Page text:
Talawanda School District (TSD) remained closed through the end of the week, asking students and staff return on Monday, Jan. 24 due to staffing issues and COVID-19 cases.
This week's closure was the second time in two weeks TSD has cited COVID-related absences as a reason for an interruption in its in-person classes. However, this time, TSD did not provide remote instruction for students, instead relying on its calamity days.
In a Facebook post on TSD’s page, Superintendent Edward Theroux said the decision was due to a combination of the extreme shortage of substitute teachers across all of the district’s schools and the number of students sick with seasonal illnesses or COVID-19.
Holli Morrish, the director of Communications and Public Relations at TSD, said the potential upswing in COVID-19 cases was an initial cause for shutting down.
“We knew when we came back from the holiday and we were hearing about this new strain of the virus that we thought we were going to potentially have our numbers go up and have some quarantine,” Morrish said. “Plus, this time of year we're dealing with all kinds of other illnesses— people have colds, people have the flu [and there are] sinus infections going around.”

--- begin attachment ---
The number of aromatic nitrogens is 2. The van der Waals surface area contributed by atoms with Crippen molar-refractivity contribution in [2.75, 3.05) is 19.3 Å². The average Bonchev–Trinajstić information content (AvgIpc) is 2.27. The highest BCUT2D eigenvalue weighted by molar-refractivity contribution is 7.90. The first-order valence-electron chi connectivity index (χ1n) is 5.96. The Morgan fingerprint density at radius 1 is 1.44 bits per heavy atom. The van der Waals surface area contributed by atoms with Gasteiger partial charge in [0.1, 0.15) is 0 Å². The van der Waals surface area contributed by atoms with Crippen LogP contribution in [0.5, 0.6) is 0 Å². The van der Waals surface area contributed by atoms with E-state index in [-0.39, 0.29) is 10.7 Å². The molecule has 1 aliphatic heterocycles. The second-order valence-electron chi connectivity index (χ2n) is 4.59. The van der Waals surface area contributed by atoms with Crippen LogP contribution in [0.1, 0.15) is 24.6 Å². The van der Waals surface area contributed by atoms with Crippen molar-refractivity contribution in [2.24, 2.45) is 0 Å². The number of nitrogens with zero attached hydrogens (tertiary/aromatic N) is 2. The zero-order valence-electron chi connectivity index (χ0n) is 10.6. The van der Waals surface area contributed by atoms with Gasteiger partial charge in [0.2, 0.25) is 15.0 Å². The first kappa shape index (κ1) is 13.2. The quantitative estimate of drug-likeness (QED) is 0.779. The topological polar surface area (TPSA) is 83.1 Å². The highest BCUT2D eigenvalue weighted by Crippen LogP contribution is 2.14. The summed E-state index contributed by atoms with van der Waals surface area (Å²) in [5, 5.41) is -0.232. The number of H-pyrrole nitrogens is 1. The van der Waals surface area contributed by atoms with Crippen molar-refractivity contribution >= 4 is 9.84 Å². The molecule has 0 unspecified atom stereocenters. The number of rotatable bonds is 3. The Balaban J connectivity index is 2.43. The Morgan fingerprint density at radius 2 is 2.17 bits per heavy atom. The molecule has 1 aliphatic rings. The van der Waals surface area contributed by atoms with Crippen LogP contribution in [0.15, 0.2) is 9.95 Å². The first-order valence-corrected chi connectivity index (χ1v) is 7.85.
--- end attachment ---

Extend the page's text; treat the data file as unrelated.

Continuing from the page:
However, it was the extreme staffing shortage that ultimately sealed the deal for Talawanda to take the two days off.
“The bottom line is we don't have enough employees that are well right now that can serve our students,” Morrish said. “We have a total lack of substitute teachers, educational assistants, and food service workers, as well as drivers to be able to come in and fill those gaps that we're experiencing.”
Theroux has previously said he would close a school if its absence rate hit the 20%.
“We just saw those numbers [COVID-19 positive cases] creeping up above the 18, 19 and then get to the 20%,” Morrish said. “It's just been a gradual increase … but we've been hovering just underneath there for about a week. So we've been monitoring it every day.”
Morrish said neighboring school districts like Hamilton City Schools have also shut down due to the rise in COVID-19 cases and a shortage of substitutes.
“The idea is that having these extra days — plus the weekend — will let people recover from COVID and or other winter illnesses that they might be experiencing,“ Morrish said, “and then be able to come back to school on Monday and kind of get back to regular business.”